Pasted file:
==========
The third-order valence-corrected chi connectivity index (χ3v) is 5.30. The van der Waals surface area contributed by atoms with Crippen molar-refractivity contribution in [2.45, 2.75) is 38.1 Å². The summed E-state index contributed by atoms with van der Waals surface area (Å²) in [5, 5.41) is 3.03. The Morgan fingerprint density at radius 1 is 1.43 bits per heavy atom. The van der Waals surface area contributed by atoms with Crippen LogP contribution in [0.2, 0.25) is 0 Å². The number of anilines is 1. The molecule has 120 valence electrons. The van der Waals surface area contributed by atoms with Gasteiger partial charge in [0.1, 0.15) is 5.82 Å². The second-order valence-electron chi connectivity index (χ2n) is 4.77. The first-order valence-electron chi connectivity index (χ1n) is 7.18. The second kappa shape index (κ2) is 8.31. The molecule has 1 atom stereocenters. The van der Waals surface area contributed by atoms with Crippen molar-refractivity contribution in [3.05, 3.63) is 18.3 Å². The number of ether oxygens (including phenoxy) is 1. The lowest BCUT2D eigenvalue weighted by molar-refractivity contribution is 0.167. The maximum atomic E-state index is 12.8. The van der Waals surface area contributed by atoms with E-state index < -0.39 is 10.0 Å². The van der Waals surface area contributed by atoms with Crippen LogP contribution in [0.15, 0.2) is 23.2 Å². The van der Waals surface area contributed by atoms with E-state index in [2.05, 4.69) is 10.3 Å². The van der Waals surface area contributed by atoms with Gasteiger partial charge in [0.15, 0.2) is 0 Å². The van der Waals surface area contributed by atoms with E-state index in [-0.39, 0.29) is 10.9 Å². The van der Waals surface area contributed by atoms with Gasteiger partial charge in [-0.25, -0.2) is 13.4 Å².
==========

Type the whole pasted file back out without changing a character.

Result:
The third-order valence-corrected chi connectivity index (χ3v) is 5.30. The van der Waals surface area contributed by atoms with Crippen molar-refractivity contribution in [2.45, 2.75) is 38.1 Å². The summed E-state index contributed by atoms with van der Waals surface area (Å²) in [5, 5.41) is 3.03. The Morgan fingerprint density at radius 1 is 1.43 bits per heavy atom. The van der Waals surface area contributed by atoms with Crippen LogP contribution in [0.2, 0.25) is 0 Å². The number of anilines is 1. The molecule has 120 valence electrons. The van der Waals surface area contributed by atoms with Gasteiger partial charge in [0.1, 0.15) is 5.82 Å². The second-order valence-electron chi connectivity index (χ2n) is 4.77. The first-order valence-electron chi connectivity index (χ1n) is 7.18. The second kappa shape index (κ2) is 8.31. The molecule has 1 atom stereocenters. The van der Waals surface area contributed by atoms with Crippen molar-refractivity contribution in [3.05, 3.63) is 18.3 Å². The number of ether oxygens (including phenoxy) is 1. The lowest BCUT2D eigenvalue weighted by molar-refractivity contribution is 0.167. The maximum atomic E-state index is 12.8. The van der Waals surface area contributed by atoms with E-state index < -0.39 is 10.0 Å². The van der Waals surface area contributed by atoms with Crippen LogP contribution in [0.15, 0.2) is 23.2 Å². The van der Waals surface area contributed by atoms with E-state index in [2.05, 4.69) is 10.3 Å². The van der Waals surface area contributed by atoms with Gasteiger partial charge in [0.15, 0.2) is 0 Å². The van der Waals surface area contributed by atoms with E-state index in [-0.39, 0.29) is 10.9 Å². The van der Waals surface area contributed by atoms with Gasteiger partial charge in [-0.25, -0.2) is 13.4 Å².